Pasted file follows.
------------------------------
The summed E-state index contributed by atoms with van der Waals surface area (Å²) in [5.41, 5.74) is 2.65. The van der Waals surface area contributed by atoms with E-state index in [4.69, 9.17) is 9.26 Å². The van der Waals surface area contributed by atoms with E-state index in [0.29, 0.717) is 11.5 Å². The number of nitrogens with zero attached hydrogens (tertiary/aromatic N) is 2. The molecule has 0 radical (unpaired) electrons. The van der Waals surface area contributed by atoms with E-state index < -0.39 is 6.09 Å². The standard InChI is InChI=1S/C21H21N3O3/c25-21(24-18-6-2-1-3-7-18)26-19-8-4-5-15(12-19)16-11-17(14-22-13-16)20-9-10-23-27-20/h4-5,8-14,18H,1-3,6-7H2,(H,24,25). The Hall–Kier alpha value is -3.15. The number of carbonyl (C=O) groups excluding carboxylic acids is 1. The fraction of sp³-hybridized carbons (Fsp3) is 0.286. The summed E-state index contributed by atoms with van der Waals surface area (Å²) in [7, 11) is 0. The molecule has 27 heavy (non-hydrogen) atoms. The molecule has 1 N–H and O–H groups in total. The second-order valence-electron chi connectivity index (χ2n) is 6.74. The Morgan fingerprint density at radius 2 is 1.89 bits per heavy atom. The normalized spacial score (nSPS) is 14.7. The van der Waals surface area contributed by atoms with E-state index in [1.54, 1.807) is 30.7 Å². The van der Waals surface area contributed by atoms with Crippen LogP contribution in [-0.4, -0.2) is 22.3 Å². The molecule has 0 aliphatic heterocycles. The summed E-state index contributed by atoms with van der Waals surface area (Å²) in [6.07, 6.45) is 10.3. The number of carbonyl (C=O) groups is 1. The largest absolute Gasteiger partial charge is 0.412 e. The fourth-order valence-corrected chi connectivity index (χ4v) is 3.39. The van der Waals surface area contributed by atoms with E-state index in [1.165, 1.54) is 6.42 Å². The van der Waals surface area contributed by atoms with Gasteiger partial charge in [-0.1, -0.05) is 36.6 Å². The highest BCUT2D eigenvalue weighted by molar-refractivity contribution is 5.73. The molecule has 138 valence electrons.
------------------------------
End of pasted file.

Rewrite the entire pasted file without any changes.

The summed E-state index contributed by atoms with van der Waals surface area (Å²) in [5.41, 5.74) is 2.65. The van der Waals surface area contributed by atoms with E-state index in [4.69, 9.17) is 9.26 Å². The van der Waals surface area contributed by atoms with E-state index in [0.29, 0.717) is 11.5 Å². The number of nitrogens with zero attached hydrogens (tertiary/aromatic N) is 2. The molecule has 0 radical (unpaired) electrons. The van der Waals surface area contributed by atoms with E-state index < -0.39 is 6.09 Å². The standard InChI is InChI=1S/C21H21N3O3/c25-21(24-18-6-2-1-3-7-18)26-19-8-4-5-15(12-19)16-11-17(14-22-13-16)20-9-10-23-27-20/h4-5,8-14,18H,1-3,6-7H2,(H,24,25). The Hall–Kier alpha value is -3.15. The number of carbonyl (C=O) groups excluding carboxylic acids is 1. The fraction of sp³-hybridized carbons (Fsp3) is 0.286. The summed E-state index contributed by atoms with van der Waals surface area (Å²) in [7, 11) is 0. The molecule has 27 heavy (non-hydrogen) atoms. The molecule has 1 N–H and O–H groups in total. The second-order valence-electron chi connectivity index (χ2n) is 6.74. The Morgan fingerprint density at radius 2 is 1.89 bits per heavy atom. The normalized spacial score (nSPS) is 14.7. The van der Waals surface area contributed by atoms with E-state index in [1.54, 1.807) is 30.7 Å². The van der Waals surface area contributed by atoms with Crippen LogP contribution in [-0.4, -0.2) is 22.3 Å². The molecule has 0 aliphatic heterocycles. The summed E-state index contributed by atoms with van der Waals surface area (Å²) in [6.07, 6.45) is 10.3. The number of carbonyl (C=O) groups is 1. The largest absolute Gasteiger partial charge is 0.412 e. The fourth-order valence-corrected chi connectivity index (χ4v) is 3.39. The van der Waals surface area contributed by atoms with E-state index in [1.165, 1.54) is 6.42 Å². The van der Waals surface area contributed by atoms with Gasteiger partial charge in [-0.1, -0.05) is 36.6 Å². The highest BCUT2D eigenvalue weighted by molar-refractivity contribution is 5.73. The molecule has 138 valence electrons.